Hawaiian endemic species are species that only exist in Hawaii and in the surrounding waters. You will not be able to see these species in the wild in any other place of the world, except perhaps in a zoo.
To answer this we first need to talk about what we mean with ‘endemic’ and ‘native’. Afterward, we dive into the scientific literature to check the facts on Hawaiian species and conclude with an evolutionary comparison between Hawaii and the famous Galapagos islands:
Table of contents
Table of Contents
- Native, endemic and alien species
- Diving into the numbers: how many species are there?
- Hawaii: a showcase for evolution!
The quick answer is that the claim is partially true. About 90% or all native species that live on land in Hawaii are indeed endemic. However, when talking about all species on Hawaii, this number drops to a still very respectable 40%.
Native (endemic and non-endemic) and alien species
When talking about the incredibly diverse nature in Hawaii it is good to know the difference between native (endemic and non-endemic) and non-native (alien) species.
“Native” means that a species occurs naturally within a region. Either because they evolved there or because they arrived without human assistance. For example, the I’iwi bird shown below is native (and endemic!) to the Hawaiian islands.
Native species can be split into endemic and non-endemic species. Endemic in biology means that a species is unique to a defined geographical location. Practically this means that a non-endemic native Hawaiian species have been found in ecosystems outside of Hawaii. Endemic species only can be found in Hawaii.
Alien species finally are introduced from outside ecosystems and can be harmful to local species because they compete for the same resources. Alien species are also called non-native or invasive species. In Hawaii, there are about 5000 non-native species (source).
How many species are there in Hawaii?
The Bishop museum has been surveying the biodiversity in Hawaii since 1992 through the good work of the Hawaii Biological Survey.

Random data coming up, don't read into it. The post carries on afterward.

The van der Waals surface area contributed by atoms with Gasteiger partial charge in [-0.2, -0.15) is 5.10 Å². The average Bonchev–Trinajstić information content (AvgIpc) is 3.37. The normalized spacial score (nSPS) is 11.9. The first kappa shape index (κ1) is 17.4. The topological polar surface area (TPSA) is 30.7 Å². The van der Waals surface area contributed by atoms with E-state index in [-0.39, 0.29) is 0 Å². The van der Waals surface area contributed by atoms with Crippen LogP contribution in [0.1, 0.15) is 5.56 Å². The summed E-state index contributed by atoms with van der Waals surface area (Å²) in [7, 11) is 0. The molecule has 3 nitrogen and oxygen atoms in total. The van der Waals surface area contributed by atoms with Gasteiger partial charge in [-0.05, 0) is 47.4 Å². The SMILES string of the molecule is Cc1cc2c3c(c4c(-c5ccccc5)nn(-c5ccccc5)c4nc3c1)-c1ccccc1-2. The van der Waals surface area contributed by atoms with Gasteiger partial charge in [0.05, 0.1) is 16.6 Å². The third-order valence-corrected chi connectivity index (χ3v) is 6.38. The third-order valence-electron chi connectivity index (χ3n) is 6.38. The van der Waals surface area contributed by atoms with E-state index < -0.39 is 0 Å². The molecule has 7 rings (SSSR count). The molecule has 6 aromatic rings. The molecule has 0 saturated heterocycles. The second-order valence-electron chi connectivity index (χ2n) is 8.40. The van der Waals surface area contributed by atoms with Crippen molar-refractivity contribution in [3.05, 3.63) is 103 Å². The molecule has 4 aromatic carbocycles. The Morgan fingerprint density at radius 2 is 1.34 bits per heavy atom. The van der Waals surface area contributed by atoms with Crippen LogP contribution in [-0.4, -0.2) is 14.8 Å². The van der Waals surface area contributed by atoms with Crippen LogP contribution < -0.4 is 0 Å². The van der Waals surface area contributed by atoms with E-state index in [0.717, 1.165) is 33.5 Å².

Following their latest survey in 2014 (source), there is a total of 26608 species in the state of Hawaii! Between 10000 and 10500 of those species are endemic. There are also ~5000 non-native species, which leaves a grand total of ~11000 native species that are not endemic.
Well, as always, the devil is in the details, and those details seem to have been lost along the way. Species are often split into different groups based on taxonomy or living habitat. If you look only at the native species living on land (terrestrial species), you will recover the 90% number. Marine species spread more easily (living on an island doesn’t stop them!), which lowers the number of endemic species.
You can see a breakdown of all the species that make up the Hawaiian biodiversity below. Note the few % difference between the totals shown in the last row with the more recent 2014 results that we mentioned earlier.
|Totals||Endemic||Alien||Species at risk||Extinct|
|Algae + other protists||2013||82||18||0||0|
|Fungi and lichens||2088||240||?||0||0|
Hawaii vs the Galapagos islands: who wins the game of evolution?
Whether the number of endemic species is 40%, 50% or 90% doesn’t matter that much. Hawaii still is a champion if it comes to the number of endemic species!
Take for example the Galapagos islands. These South American islands have been made famous by Darwin as a showcase of evolution, and rightfully so. However, when compare the Galapagos with Hawaii it becomes clear that there are far more endemic species on Hawaii:
Of course, this makes sense when you consider that [a] the Hawaiian islands have more different climate zones (8/13, see our article on Big Island climate zones), and [b] that the Galapagos are less isolated than Hawaii. Hawaii is located 2390 miles from the nearest continent, and the Galapagos islands “only” 600 miles.
Resources used in this article
The writing of this article would not have been possible without the following resources:
- The Hawaii Biological Survey.
- The 2003 publication “Biological surveys – new perspectives in the Pacific” by Allen Anderson (source).